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This question already has an answer here:

Let $f$ be $C^1$ in $[-\pi, \pi]$ and satisfies $\int_{-\pi}^\pi f(x)dx=0$, periodic boundary condition.

Then, prove that $\int_{-\pi}^\pi (f(x))^2dx\le \int_{-\pi}^\pi (f'(x))^2dx$.

I try to prove it by Parseval's equality(with $X_n=\sin nx$) and Schwartz inequality,

but then some constants come out. Also why condition $\int_{-\pi}^\pi f(x)dx=0$ needs?

Give some advice.

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marked as duplicate by Norbert, user99914, Etienne, Git Gud, M Turgeon Apr 28 '14 at 12:10

This question has been asked before and already has an answer. If those answers do not fully address your question, please ask a new question.

  • $\begingroup$ If the condition is dropped, then the claim is false (eg constant functions) $\endgroup$ – user99914 Apr 28 '14 at 9:31
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This is known as Wirtinger's inequality. See the wikipedia article for its proof.

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Consider the function ${f(x)-f'(x)}^2$ . Integrate this function from $-\pi$ to $\pi$ . As this is a positive function this definite integral is greater than or equal to zero . Now expand the ${f(x)-f'(x)}^2$ using $(a-b)^2$ . In the question he meant that $f(x)$ is an odd function which means $f'(x)$ is an even function . The product $f(x).f'(x)$ is also an odd function and when you integrate, this the term becomes zero . Arrange the other two terms you will get the result . :)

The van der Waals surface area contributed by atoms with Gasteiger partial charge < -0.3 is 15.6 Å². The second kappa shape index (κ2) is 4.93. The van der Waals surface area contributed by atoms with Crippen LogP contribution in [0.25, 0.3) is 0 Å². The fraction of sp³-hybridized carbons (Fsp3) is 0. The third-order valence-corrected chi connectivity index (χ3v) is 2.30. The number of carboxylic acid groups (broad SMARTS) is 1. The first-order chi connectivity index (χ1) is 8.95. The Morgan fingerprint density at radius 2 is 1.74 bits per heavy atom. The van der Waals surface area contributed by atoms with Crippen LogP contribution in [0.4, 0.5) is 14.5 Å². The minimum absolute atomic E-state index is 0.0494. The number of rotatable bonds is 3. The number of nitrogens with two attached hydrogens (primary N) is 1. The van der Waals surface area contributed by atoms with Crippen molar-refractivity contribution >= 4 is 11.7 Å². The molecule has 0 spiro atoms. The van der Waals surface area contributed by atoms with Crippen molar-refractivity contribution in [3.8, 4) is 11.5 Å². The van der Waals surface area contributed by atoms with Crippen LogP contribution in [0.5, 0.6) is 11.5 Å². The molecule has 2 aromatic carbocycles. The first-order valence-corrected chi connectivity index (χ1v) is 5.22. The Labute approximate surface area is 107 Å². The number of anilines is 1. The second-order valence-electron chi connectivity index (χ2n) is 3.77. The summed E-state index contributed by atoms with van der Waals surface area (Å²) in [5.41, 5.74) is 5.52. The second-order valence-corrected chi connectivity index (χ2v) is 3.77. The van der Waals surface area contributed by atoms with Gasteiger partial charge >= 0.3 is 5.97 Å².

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  • $\begingroup$ I think $f$ might not be odd? $\endgroup$ – user99914 Apr 28 '14 at 9:36
  • $\begingroup$ The condition ∫π−πf(x)dx=0 indicates that the function is an odd function . $\endgroup$ – user146334 Apr 28 '14 at 9:38
  • $\begingroup$ There are functions that are not odd and satisfies that.... $\endgroup$ – user99914 Apr 28 '14 at 9:39
  • $\begingroup$ Can you please give an example which satisfy the condition , integration from -a to +a of a function is zero and the function is not odd $\endgroup$ – user146334 Apr 28 '14 at 9:46
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    $\begingroup$ $\cos x$ on $[-\pi, \pi]$ $\endgroup$ – user99914 Apr 28 '14 at 9:59

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